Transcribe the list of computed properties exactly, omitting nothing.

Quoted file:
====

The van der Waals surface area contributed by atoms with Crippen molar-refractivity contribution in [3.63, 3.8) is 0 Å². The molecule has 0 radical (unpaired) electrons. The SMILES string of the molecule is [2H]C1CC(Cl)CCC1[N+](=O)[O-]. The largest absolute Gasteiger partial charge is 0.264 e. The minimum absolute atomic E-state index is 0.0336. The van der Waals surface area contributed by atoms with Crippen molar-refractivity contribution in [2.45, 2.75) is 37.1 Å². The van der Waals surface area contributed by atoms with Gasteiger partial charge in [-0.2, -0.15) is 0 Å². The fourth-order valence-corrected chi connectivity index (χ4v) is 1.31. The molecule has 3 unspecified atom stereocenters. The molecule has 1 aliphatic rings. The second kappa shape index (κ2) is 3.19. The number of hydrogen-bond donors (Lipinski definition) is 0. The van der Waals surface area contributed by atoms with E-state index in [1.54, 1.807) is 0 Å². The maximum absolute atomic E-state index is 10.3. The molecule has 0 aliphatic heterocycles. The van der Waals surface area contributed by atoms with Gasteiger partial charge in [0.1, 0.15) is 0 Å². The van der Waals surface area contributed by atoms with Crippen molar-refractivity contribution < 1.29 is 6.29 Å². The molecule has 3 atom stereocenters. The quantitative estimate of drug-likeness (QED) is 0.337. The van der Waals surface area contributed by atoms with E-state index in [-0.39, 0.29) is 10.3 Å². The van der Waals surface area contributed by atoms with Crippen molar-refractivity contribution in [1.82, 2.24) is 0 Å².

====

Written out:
The van der Waals surface area contributed by atoms with Crippen molar-refractivity contribution in [3.63, 3.8) is 0 Å². The molecule has 0 radical (unpaired) electrons. The SMILES string of the molecule is [2H]C1CC(Cl)CCC1[N+](=O)[O-]. The largest absolute Gasteiger partial charge is 0.264 e. The minimum absolute atomic E-state index is 0.0336. The van der Waals surface area contributed by atoms with Crippen molar-refractivity contribution in [2.45, 2.75) is 37.1 Å². The van der Waals surface area contributed by atoms with Gasteiger partial charge in [-0.2, -0.15) is 0 Å². The fourth-order valence-corrected chi connectivity index (χ4v) is 1.31. The molecule has 3 unspecified atom stereocenters. The molecule has 1 aliphatic rings. The second kappa shape index (κ2) is 3.19. The number of hydrogen-bond donors (Lipinski definition) is 0. The van der Waals surface area contributed by atoms with E-state index in [1.54, 1.807) is 0 Å². The maximum absolute atomic E-state index is 10.3. The molecule has 0 aliphatic heterocycles. The van der Waals surface area contributed by atoms with Gasteiger partial charge in [0.1, 0.15) is 0 Å². The van der Waals surface area contributed by atoms with Crippen molar-refractivity contribution < 1.29 is 6.29 Å². The molecule has 3 atom stereocenters. The quantitative estimate of drug-likeness (QED) is 0.337. The van der Waals surface area contributed by atoms with E-state index in [-0.39, 0.29) is 10.3 Å². The van der Waals surface area contributed by atoms with Crippen molar-refractivity contribution in [1.82, 2.24) is 0 Å².